4. Jeffrey D. Sachs & Andrew Warner, 1995. "Economic Reform and the Process of Global Integration," Brookings Papers on Economic Activity, Economic Studies Program, The Brookings Institution, vol. 26(1, 25th A), pages 1-118.
  5. Goldin,Ian & Winters,L. Alan (ed.), 1992. "Open Economies," Cambridge Books, Cambridge University Press, Cambridge University Press, number 9780521420563.
  6. Easterly, William & Rebelo, Sergio, 1993. "Fiscal policy and economic growth: An empirical investigation," Journal of Monetary Economics, Elsevier, Elsevier, vol. 32(3), pages 417-458, December.
  7. Chang, Charles C. & Fernandez-Arias, Eduardo & Serven, Luis, 1999. "Measuring aid flows : a new approach," Policy Research Working Paper Series, The World Bank 2050, The World Bank.
  8. Killick, Tony, 1991. "The developmental effectiveness of aid to Africa," Policy Research Working Paper Series, The World Bank 646, The World Bank.
  9. Alberto Alesina & David Dollar, 1998. "Who Gives Foreign Aid to Whom and Why?," NBER Working Papers 6612, National Bureau of Economic Research, Inc.
  10. Filmer, Deon & Pritchett, Lant, 1997. "Child mortality and public spending on health : how much does money matter?," Policy Research Working Paper Series, The World Bank 1864, The World Bank.
  11. Ravallion, Martin & Shaohua Chen, 1996. "What can new survey data tell us about recent changes in distribution and poverty?," Policy Research Working Paper Series, The World Bank 1694, The World Bank.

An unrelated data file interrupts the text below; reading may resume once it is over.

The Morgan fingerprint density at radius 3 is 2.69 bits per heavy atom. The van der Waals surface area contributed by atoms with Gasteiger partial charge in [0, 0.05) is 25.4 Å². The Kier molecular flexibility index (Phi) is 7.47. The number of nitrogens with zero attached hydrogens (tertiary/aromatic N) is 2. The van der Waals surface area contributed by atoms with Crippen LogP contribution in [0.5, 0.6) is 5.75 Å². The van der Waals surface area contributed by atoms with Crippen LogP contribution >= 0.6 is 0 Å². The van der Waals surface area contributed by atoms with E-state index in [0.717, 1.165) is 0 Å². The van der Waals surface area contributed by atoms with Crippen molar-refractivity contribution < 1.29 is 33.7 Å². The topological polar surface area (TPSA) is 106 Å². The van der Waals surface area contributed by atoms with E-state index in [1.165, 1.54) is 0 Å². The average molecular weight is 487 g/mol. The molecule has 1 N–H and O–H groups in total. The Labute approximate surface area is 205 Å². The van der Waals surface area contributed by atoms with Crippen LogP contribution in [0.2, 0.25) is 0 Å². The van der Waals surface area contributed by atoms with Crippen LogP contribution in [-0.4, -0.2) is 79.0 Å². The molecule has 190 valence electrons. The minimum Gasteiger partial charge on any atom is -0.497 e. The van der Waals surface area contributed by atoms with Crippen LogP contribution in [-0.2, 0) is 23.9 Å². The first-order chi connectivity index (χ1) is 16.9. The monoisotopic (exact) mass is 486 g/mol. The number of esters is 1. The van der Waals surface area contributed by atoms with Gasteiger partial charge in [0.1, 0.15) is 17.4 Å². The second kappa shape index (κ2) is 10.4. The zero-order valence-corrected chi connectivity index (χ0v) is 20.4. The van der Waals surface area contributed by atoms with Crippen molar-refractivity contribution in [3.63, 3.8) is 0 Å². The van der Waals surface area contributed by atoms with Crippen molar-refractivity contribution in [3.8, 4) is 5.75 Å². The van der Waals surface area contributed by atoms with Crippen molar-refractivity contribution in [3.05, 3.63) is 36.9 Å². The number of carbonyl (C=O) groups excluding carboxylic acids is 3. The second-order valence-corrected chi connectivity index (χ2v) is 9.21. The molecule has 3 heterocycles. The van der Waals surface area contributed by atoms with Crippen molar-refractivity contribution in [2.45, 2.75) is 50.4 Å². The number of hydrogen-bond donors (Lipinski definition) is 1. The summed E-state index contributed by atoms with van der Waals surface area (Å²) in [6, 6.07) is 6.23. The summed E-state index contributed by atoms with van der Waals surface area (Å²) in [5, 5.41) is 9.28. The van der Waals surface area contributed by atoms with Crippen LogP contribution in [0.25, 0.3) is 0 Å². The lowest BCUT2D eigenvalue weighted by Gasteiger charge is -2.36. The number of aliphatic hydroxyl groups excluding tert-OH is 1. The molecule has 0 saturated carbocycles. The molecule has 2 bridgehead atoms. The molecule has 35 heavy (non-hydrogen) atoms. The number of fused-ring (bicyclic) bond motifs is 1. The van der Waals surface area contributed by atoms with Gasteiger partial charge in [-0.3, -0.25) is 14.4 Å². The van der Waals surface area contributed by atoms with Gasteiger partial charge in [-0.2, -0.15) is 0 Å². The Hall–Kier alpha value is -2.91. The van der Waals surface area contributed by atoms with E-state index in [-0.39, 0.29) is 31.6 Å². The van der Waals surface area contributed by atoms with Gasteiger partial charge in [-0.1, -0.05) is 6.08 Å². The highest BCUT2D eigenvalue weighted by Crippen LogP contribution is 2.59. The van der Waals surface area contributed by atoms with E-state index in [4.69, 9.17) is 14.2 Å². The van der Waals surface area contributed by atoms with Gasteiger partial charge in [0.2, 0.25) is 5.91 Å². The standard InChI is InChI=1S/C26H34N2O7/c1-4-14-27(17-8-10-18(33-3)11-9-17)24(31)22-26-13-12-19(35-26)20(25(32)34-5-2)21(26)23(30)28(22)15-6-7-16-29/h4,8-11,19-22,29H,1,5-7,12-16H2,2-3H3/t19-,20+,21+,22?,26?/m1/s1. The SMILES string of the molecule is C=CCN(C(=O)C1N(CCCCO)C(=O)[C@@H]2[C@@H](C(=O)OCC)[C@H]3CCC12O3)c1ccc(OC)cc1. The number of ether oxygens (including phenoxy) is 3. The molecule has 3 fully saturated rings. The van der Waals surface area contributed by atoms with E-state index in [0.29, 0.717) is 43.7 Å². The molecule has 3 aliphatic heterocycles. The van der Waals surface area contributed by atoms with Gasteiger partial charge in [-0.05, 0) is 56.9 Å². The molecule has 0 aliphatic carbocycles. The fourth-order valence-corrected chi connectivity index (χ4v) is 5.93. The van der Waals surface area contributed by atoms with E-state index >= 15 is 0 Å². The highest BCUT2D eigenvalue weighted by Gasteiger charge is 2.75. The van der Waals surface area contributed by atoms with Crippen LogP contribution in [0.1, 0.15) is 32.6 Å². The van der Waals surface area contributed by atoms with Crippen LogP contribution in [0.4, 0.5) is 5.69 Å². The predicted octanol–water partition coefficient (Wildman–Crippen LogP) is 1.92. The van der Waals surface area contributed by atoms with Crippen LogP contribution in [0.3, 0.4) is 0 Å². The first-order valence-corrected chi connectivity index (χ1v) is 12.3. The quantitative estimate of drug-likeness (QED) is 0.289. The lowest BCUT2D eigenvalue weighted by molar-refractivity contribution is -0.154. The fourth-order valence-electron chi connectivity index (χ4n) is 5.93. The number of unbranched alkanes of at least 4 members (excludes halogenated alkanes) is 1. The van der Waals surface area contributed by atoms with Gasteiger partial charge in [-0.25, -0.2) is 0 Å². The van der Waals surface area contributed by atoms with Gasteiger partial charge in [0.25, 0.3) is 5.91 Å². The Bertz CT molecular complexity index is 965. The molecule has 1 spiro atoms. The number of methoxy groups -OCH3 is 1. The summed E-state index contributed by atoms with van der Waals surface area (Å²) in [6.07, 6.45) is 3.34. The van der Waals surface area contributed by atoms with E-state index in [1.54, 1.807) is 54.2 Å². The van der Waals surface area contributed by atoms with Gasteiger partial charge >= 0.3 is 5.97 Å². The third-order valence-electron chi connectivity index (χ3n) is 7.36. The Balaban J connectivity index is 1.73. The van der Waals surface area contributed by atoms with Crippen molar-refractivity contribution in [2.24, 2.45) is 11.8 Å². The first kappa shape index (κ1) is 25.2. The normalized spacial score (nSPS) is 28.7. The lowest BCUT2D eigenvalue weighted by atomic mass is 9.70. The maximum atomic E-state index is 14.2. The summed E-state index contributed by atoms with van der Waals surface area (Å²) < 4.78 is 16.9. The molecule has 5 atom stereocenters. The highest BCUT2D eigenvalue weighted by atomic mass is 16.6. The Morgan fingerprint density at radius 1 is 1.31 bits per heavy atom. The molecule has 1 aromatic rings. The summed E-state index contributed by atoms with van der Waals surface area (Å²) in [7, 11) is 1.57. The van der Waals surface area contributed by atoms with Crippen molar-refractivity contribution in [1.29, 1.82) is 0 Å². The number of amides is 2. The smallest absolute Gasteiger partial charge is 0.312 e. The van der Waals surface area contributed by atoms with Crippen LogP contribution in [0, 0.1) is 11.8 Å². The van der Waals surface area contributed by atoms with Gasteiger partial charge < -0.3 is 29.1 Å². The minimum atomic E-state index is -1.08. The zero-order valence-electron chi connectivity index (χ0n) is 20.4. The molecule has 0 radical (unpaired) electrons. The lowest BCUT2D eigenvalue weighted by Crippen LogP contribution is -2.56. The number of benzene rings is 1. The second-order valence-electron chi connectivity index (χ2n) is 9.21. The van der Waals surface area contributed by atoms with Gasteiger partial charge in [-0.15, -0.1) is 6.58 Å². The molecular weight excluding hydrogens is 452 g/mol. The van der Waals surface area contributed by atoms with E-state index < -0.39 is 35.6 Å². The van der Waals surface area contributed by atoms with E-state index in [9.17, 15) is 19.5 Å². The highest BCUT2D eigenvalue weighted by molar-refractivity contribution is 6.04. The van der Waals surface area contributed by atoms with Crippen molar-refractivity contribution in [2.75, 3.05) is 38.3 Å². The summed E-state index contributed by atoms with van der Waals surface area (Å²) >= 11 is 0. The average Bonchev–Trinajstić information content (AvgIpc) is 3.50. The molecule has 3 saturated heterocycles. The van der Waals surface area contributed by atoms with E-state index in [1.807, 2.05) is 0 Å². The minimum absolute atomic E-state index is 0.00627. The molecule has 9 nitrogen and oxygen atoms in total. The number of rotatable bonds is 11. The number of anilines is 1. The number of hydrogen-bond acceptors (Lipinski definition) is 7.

12. Stephen Knack & Philip Keefer, 1995. "Institutions And Economic Performance: Cross-Country Tests Using Alternative Institutional Measures," Economics and Politics, Wiley Blackwell, Wiley Blackwell, vol. 7(3), pages 207-227, November.
  13. Bruno, Michael & Ravallion, Martin & Squire, Lyn, 1996. "Equity and growth in developing countries : old and new perspectives on the policy issues," Policy Research Working Paper Series, The World Bank 1563, The World Bank.
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Cited by:
  1. Patrick Guillaumont, 2011. "Aid effectiveness for poverty reduction:macroeconomic overview and emerging issues," Working Papers, HAL halshs-00554285, HAL.
  2. Boriana Yontcheva & Nadia Masud, 2005. "Does Foreign Aid Reduce Poverty? Empirical Evidence From Nongovernmental and Bilateral Aid," IMF Working Papers, International Monetary Fund 05/100, International Monetary Fund.
  3. Hicks, Robert L. & Parks, Bradley C. & Tierney, Michael J., 2005. "Explaining the Allocation of Bilateral and Multilateral Environmental Aid to Developing Countries," 2005 Annual meeting, July 24-27, Providence, RI, American Agricultural Economics Association (New Name 2008: Agricultural and Applied Economics Association) 19346, American Agricultural Economics Association (New Name 2008: Agricultural and Applied Economics Association).
  4. Burnside, Craig & Dollar, David, 2004. "Aid, policies, and growth : revisiting the evidence," Policy Research Working Paper Series, The World Bank 3251, The World Bank.
  5. Afridi, Muhammad Asim & Ventelou, Bruno, 2013. "Impact of health aid in developing countries: The public vs. the private channels," Economic Modelling, Elsevier, Elsevier, vol. 31(C), pages 759-765.
  6. Luigi Maria Solivetti & Alessandra Mirone, 2014. "Learning for Life: A Cross-National Analysis Comparing Education with Other Determinants of Infant Mortality," Working Papers, Sapienza University of Rome, DISS 3/14, Sapienza University of Rome, DISS.